In 2009, OPPD joined the Southwest Power Pool (SPP) and became members of the regional transmission organization (RTO), which spans from Texas to North Dakota and west to Montana.
SPP facilitates grid interconnection and collaboration through its multi-state region for the optimization of grid assets between electric utilities.
Nine RTOs span the United States. SPP, based in Little Rock, Ark., manages the bulk electric grid, operates a wholesale market and plans transmission on behalf of its 95 utilities and transmission companies.
SPP covers a 546,000-square-mile territory in 14 states. It’s members include investor-owned utilities, marketers, electric cooperatives, municipals, companies that own transmission, public power utilities and state and federal agencies.
The organization was formed in 1941. At that time, 11 companies pooled resources to guarantee the power flowed, uninterrupted, to Jones Mill near Malvern, Ark. The mill was a critical producer of aluminum in support of the American war effort during World War II.
As an SPP member, OPPD must plan its generating resources to uphold certain generation requirements, said OPPD’s Joe Lang, Director of Compliance & RTO Policy. OPPD must plan its generating resources to be able to meet its peak load, plus 12 percent in available capacity, known as the planning reserve requirement.
During real time operations planned transmission and generation maintenance outages occur as well as unforeseen adverse grid events. SPP facilitates grid interconnection and collaboration among electric utilities to optimize grid assets during normal and adverse events.
Lang said SPP manages the power grid around the clock, ensuring the grid’s safety and reliability in the even of outages. In comparison, SPP is much like an air traffic controller.
The wholesale energy market is communicating with all of its power generators at least every four seconds. That allows OPPD and other members to sell their wholesale power to other power pool participants using the Integrated Marketplace. SPP also ensures the availability of economical and reliable energy to consumers.
Through its wholesale electricity market, SPP facilitates the sale and purchase of electricity across its territory. It boasts about $570 million in annual savings to its market participants. Earlier this year, SPP announced its wholesale markets reduced the cost of electricity by more than $3.5 billion since 2020.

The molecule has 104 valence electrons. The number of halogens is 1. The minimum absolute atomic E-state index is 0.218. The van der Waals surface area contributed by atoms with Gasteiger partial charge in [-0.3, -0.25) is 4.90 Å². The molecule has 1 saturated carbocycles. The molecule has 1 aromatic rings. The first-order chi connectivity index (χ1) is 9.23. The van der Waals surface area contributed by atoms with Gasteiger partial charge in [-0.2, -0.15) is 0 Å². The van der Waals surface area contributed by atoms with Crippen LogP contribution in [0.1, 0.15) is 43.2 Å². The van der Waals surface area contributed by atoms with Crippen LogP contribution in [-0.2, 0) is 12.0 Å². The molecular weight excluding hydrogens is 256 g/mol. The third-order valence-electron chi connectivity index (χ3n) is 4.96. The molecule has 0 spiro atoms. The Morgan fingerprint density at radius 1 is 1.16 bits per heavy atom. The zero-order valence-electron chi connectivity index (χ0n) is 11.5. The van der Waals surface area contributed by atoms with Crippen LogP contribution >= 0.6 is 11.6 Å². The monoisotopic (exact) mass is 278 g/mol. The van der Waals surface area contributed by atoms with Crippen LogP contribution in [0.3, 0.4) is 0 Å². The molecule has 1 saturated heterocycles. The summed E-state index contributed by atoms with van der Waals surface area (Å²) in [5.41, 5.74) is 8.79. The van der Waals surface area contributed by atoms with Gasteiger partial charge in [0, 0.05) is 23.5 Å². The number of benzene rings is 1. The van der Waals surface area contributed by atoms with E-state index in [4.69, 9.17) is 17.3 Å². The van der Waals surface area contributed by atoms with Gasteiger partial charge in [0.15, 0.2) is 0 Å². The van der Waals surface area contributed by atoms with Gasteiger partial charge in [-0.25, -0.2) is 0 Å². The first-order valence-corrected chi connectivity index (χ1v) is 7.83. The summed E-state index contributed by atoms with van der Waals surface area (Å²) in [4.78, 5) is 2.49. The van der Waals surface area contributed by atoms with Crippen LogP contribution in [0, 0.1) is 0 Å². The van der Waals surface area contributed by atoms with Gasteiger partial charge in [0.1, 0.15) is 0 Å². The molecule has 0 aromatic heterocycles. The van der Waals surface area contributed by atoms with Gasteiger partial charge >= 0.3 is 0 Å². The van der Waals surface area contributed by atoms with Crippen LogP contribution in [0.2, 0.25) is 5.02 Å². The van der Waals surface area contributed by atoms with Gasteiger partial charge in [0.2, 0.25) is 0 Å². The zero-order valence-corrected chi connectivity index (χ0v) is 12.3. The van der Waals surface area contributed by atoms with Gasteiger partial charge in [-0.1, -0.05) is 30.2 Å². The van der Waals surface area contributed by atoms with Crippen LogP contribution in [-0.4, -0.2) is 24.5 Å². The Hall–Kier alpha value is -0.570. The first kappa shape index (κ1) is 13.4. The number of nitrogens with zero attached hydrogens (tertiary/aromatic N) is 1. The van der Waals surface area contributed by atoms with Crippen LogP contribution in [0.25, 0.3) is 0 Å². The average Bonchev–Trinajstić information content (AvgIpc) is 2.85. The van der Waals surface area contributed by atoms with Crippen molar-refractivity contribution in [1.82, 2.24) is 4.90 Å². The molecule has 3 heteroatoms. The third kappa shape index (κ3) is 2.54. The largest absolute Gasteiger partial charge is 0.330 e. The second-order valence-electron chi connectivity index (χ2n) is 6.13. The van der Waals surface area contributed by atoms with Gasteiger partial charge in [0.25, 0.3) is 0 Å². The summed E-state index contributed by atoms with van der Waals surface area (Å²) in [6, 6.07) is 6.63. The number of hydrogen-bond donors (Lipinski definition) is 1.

SPP reached a milestone in 2017: It became the first RTO to get more than half of its real-time power from wind energy.
To help maintain the health of the grid, SPP works with members to plan transmission projects. An example is the recently completed 180-mile, 345-kilovolt Midwest Transmission Project (MTP).
The MTP line, completed in December 2016, will ease the north-south transmission congestion through an area of Nebraska and Missouri.
A robust transmission system offers its members more continuous, reliable access to power around the SPP region. And non-members can purchase electricity from the RTO, as well. SPP membership allows OPPD to purchase renewable energy from wind facilities located inside the SPP footprint at no wheeling cost if SPP transmission capacity is available.
And for OPPD, membership in SPP helped the utility meet the needs of new commercial customers. In 2017, Facebook announced it would build a data center in Sarpy County. The project is one of the largest investments in the state’s history.
“Through OPPDs membership in SPP and participating in the SPP Integrated Marketplace, OPPD is able to offer Rate 261M to customers taking high voltage transmission service,” Lang said. “This structure gives customers flexibility in how they meet their energy goals, while charging fair and reasonable rates that cover OPPD’s costs.”
SPP ensures customers benefit from lower-cost and more diverse sources of energy, no matter where in the region it may be. Such benefits, along with planning for future generation and transmission needs, are the main attributes of belonging to an RTO, according to Michigan State University’s Kenneth Rose. Rose has more than 20 years of research experience in the structure, economics, and regulation of U.S. electricity markets.
“The primary benefit to an RTO is that it pools resources across a wide area,” Rose said. “With more generation resources to dispatch, this can lower the cost – assuming there are the transmission resources in place to do centralized dispatch across the region. Also, there can be administrative cost saving to having one party responsible for operating the regional system, instead of each utility having their own separate operation.”
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